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CONFIGURING A MOBILE WORKSTATION
Get some pointers on building the Ultimate Mobile Workstation
Choosing the video card that best suits your requirements
The video card is in complete control of how smoothly and efficiently your graphics are displayed in CAD (Computer-aided Design).The faster the video card, the quicker your 3d model and its textures are produced and the faster you can visualise your design.
Therefore, when you're considering a new QUADRO video card, one must first assess how complex their designs will be. The larger the assembly and the greater the number of parts or components, the more demanding it is on the video card. We would consider anything in the 1000's of parts/components to be in the upper spectrum of CAD use and therefore it would be advisable to consider a K3100M or K5100M for better performance.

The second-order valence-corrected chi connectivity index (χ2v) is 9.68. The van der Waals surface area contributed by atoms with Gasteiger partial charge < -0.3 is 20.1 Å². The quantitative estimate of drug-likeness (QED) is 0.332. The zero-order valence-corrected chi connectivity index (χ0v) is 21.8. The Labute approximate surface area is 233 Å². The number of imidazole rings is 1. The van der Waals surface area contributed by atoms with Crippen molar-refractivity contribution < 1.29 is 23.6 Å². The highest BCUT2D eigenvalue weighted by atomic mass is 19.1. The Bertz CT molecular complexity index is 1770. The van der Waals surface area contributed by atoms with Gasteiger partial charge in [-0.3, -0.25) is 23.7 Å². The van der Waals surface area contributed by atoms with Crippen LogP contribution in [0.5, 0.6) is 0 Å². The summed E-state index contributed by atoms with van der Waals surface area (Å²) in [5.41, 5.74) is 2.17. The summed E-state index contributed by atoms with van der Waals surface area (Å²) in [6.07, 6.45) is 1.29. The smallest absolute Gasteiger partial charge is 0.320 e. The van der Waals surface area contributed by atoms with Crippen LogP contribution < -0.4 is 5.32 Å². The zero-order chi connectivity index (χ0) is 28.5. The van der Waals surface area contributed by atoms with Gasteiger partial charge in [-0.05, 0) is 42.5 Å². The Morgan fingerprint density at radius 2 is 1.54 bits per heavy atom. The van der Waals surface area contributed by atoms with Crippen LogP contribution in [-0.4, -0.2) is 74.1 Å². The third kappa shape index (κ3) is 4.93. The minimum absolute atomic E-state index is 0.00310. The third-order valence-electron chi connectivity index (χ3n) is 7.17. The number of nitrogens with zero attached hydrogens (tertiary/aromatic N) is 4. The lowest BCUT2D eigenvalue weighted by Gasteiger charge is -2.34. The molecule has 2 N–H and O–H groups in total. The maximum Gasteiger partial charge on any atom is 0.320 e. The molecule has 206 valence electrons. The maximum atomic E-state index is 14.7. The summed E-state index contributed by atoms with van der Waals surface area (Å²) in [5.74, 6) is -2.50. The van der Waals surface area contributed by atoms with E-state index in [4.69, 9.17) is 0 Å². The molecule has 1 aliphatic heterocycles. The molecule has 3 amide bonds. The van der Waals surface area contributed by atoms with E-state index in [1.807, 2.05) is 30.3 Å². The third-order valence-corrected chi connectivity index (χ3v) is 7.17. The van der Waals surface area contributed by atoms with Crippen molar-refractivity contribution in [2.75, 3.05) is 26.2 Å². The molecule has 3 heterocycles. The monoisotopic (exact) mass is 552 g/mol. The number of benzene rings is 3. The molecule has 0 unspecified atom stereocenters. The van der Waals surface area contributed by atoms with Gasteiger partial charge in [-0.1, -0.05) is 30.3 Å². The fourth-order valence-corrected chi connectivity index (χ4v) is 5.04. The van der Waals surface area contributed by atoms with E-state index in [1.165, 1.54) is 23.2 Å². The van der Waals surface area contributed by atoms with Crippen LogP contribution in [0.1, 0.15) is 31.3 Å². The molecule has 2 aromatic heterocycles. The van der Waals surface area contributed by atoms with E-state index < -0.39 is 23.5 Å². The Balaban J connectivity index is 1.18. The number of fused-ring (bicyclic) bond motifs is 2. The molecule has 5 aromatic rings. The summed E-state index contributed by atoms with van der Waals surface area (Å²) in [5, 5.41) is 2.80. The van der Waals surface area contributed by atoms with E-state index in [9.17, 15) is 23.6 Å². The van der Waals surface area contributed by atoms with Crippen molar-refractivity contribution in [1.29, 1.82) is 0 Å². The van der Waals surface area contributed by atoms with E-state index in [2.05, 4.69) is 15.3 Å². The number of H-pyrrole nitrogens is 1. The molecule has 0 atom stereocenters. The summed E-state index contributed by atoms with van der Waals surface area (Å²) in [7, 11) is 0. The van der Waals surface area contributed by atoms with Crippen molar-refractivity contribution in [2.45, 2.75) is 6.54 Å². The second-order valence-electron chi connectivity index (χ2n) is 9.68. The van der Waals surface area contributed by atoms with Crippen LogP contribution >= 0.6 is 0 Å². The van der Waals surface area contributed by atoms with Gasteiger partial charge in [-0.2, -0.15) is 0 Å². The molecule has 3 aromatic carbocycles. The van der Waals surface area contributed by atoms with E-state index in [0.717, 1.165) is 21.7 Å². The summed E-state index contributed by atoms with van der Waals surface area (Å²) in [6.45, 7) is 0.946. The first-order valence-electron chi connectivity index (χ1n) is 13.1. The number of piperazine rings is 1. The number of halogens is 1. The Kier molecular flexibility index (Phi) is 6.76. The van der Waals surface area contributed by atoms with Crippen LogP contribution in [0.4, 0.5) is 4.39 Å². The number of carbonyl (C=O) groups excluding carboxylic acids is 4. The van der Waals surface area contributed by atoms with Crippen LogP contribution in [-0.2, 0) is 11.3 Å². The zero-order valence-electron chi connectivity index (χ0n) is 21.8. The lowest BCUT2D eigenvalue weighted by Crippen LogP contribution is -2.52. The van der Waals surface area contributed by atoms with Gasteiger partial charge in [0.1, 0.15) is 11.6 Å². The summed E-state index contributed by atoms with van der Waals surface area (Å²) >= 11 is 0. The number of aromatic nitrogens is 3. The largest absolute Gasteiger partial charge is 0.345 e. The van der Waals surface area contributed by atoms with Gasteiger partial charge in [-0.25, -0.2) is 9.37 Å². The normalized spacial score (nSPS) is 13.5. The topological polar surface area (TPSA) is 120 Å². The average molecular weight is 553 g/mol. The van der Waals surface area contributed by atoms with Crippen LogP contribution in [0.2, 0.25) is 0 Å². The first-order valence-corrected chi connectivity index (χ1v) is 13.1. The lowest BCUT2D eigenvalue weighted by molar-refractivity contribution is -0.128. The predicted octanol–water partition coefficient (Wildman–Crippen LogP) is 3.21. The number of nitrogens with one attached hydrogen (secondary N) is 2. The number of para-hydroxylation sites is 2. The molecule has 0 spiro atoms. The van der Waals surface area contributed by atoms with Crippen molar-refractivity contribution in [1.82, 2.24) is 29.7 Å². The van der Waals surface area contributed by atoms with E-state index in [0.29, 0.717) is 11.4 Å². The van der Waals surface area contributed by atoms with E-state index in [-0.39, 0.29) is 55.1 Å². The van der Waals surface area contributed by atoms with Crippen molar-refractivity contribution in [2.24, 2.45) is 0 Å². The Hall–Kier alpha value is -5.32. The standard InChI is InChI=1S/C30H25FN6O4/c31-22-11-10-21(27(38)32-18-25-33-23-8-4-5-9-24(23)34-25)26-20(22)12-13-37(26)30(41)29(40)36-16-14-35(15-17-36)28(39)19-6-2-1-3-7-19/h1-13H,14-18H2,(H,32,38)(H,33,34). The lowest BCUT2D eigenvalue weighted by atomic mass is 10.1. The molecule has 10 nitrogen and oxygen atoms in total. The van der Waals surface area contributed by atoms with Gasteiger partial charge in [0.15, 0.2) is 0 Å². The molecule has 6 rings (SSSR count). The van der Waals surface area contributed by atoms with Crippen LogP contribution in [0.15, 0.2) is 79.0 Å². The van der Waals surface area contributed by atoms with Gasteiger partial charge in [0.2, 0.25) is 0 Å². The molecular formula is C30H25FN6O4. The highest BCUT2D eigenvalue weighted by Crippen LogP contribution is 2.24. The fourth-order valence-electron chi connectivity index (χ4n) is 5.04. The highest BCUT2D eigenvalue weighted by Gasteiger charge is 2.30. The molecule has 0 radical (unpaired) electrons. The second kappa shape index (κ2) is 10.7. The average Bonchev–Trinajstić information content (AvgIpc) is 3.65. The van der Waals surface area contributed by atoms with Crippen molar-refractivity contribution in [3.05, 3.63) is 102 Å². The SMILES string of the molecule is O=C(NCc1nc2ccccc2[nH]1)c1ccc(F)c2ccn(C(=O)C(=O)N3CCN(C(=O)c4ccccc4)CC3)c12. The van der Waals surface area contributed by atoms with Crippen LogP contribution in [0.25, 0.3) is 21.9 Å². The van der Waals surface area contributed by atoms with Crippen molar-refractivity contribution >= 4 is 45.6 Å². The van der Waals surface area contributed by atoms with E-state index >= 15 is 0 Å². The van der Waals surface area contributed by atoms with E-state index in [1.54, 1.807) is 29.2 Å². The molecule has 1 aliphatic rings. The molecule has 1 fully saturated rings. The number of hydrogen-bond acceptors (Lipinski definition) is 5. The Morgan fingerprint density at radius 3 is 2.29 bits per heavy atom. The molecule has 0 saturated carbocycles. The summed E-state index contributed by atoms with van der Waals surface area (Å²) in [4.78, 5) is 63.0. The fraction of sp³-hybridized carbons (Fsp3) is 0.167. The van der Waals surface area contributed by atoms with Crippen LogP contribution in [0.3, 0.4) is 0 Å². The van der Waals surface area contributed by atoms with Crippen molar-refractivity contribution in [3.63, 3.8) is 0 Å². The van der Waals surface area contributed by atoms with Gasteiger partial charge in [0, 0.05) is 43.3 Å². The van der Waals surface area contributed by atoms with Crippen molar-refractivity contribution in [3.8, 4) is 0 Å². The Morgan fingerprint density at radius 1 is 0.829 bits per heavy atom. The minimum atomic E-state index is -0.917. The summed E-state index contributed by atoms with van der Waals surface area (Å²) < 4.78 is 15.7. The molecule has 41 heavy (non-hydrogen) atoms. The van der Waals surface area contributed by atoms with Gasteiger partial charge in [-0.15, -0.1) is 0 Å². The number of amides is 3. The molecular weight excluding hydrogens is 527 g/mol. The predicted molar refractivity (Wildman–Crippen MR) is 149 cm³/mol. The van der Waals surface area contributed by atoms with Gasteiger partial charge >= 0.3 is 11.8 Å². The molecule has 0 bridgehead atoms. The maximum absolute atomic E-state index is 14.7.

Conversely, with smaller assemblies, the K1100M is more than adequate as it offers an excellent balance of QUADRO accuracy and stability, whilst being affordable.
Choosing the processor that best suits your requirements
As mentioned in Step 1, being able to efficiently visualise what you do in CAD is very important, however, the Processor plays just as significant a role as its graphics card counterpart. In CAD there are two main processor intensive tasks, they are:
1. Computational Tasks
Computational tasks in CAD vary depending on the complexity of your assembly and what physical properties have been assigned to each component. The more complex the assembly the greater the computational requirements. Therefore, it is advisable to select a better performing processor to ensure the computational aspects of CAD do not lag, especially if you are working with complex assemblies.